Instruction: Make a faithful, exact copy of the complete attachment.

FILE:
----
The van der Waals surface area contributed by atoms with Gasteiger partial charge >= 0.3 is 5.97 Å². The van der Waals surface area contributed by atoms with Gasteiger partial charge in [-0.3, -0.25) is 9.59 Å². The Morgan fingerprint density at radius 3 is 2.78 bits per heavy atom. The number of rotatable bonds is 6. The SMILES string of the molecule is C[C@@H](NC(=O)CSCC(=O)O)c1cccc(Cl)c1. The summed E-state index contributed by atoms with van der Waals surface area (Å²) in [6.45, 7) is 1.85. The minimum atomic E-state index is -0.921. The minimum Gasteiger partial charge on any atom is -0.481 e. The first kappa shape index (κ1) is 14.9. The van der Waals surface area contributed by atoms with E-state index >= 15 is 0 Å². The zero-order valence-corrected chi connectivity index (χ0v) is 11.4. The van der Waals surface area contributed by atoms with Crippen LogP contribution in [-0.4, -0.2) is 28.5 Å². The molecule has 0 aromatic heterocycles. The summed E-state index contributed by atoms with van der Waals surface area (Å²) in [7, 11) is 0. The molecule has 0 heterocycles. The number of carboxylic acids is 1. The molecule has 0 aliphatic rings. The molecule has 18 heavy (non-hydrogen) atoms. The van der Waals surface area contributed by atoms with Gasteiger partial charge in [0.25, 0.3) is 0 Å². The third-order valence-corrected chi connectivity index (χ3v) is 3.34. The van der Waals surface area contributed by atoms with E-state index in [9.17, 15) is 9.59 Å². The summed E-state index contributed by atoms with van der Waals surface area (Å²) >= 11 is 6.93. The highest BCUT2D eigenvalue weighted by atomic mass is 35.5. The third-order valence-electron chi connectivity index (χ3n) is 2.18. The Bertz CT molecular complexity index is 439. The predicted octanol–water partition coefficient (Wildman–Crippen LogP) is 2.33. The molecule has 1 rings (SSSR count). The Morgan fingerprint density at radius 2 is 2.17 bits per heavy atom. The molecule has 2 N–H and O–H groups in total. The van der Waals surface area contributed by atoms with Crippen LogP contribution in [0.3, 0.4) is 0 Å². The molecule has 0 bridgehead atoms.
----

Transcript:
The van der Waals surface area contributed by atoms with Gasteiger partial charge >= 0.3 is 5.97 Å². The van der Waals surface area contributed by atoms with Gasteiger partial charge in [-0.3, -0.25) is 9.59 Å². The Morgan fingerprint density at radius 3 is 2.78 bits per heavy atom. The number of rotatable bonds is 6. The SMILES string of the molecule is C[C@@H](NC(=O)CSCC(=O)O)c1cccc(Cl)c1. The summed E-state index contributed by atoms with van der Waals surface area (Å²) in [6.45, 7) is 1.85. The minimum atomic E-state index is -0.921. The minimum Gasteiger partial charge on any atom is -0.481 e. The first kappa shape index (κ1) is 14.9. The van der Waals surface area contributed by atoms with E-state index >= 15 is 0 Å². The zero-order valence-corrected chi connectivity index (χ0v) is 11.4. The van der Waals surface area contributed by atoms with Crippen LogP contribution in [-0.4, -0.2) is 28.5 Å². The molecule has 0 aromatic heterocycles. The summed E-state index contributed by atoms with van der Waals surface area (Å²) in [7, 11) is 0. The molecule has 0 heterocycles. The number of carboxylic acids is 1. The molecule has 0 aliphatic rings. The molecule has 18 heavy (non-hydrogen) atoms. The van der Waals surface area contributed by atoms with Gasteiger partial charge in [0.25, 0.3) is 0 Å². The third-order valence-corrected chi connectivity index (χ3v) is 3.34. The van der Waals surface area contributed by atoms with E-state index in [9.17, 15) is 9.59 Å². The summed E-state index contributed by atoms with van der Waals surface area (Å²) >= 11 is 6.93. The highest BCUT2D eigenvalue weighted by atomic mass is 35.5. The third-order valence-electron chi connectivity index (χ3n) is 2.18. The Bertz CT molecular complexity index is 439. The predicted octanol–water partition coefficient (Wildman–Crippen LogP) is 2.33. The molecule has 1 rings (SSSR count). The Morgan fingerprint density at radius 2 is 2.17 bits per heavy atom. The molecule has 2 N–H and O–H groups in total. The van der Waals surface area contributed by atoms with Crippen LogP contribution in [0.3, 0.4) is 0 Å². The molecule has 0 bridgehead atoms.